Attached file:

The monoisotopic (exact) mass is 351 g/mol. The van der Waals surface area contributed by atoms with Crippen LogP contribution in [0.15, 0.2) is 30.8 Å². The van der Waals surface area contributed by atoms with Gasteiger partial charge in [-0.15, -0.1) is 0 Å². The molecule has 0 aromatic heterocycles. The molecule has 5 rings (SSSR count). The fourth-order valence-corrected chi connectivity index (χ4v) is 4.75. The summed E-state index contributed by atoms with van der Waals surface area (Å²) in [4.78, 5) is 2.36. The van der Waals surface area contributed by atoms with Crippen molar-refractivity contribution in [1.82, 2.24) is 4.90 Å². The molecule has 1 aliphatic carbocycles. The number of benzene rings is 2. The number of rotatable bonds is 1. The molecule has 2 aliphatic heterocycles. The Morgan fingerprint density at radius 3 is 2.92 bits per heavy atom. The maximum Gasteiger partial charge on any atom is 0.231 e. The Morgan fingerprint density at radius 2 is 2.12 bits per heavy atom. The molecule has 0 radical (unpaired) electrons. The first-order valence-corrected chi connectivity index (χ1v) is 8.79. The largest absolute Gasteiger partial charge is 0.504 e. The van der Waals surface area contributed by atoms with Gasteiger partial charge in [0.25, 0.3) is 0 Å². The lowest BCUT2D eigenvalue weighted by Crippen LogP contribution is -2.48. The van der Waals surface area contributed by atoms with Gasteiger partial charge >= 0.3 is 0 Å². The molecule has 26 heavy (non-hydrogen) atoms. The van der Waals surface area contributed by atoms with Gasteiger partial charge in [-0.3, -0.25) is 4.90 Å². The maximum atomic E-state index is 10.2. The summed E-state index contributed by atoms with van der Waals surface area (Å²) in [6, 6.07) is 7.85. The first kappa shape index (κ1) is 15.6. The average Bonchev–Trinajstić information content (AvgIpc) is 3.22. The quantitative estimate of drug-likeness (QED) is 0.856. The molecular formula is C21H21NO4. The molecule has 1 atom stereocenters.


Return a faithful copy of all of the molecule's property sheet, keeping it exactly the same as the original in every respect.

The monoisotopic (exact) mass is 351 g/mol. The van der Waals surface area contributed by atoms with Crippen LogP contribution in [0.15, 0.2) is 30.8 Å². The van der Waals surface area contributed by atoms with Gasteiger partial charge in [-0.15, -0.1) is 0 Å². The molecule has 0 aromatic heterocycles. The molecule has 5 rings (SSSR count). The fourth-order valence-corrected chi connectivity index (χ4v) is 4.75. The summed E-state index contributed by atoms with van der Waals surface area (Å²) in [4.78, 5) is 2.36. The van der Waals surface area contributed by atoms with Crippen molar-refractivity contribution in [1.82, 2.24) is 4.90 Å². The molecule has 1 aliphatic carbocycles. The number of benzene rings is 2. The number of rotatable bonds is 1. The molecule has 2 aliphatic heterocycles. The Morgan fingerprint density at radius 3 is 2.92 bits per heavy atom. The maximum Gasteiger partial charge on any atom is 0.231 e. The Morgan fingerprint density at radius 2 is 2.12 bits per heavy atom. The molecule has 0 radical (unpaired) electrons. The first-order valence-corrected chi connectivity index (χ1v) is 8.79. The largest absolute Gasteiger partial charge is 0.504 e. The van der Waals surface area contributed by atoms with Gasteiger partial charge in [0.25, 0.3) is 0 Å². The lowest BCUT2D eigenvalue weighted by Crippen LogP contribution is -2.48. The van der Waals surface area contributed by atoms with Gasteiger partial charge >= 0.3 is 0 Å². The molecule has 26 heavy (non-hydrogen) atoms. The van der Waals surface area contributed by atoms with Gasteiger partial charge in [-0.3, -0.25) is 4.90 Å². The maximum atomic E-state index is 10.2. The summed E-state index contributed by atoms with van der Waals surface area (Å²) in [6, 6.07) is 7.85. The first kappa shape index (κ1) is 15.6. The average Bonchev–Trinajstić information content (AvgIpc) is 3.22. The quantitative estimate of drug-likeness (QED) is 0.856. The molecular formula is C21H21NO4. The molecule has 1 atom stereocenters.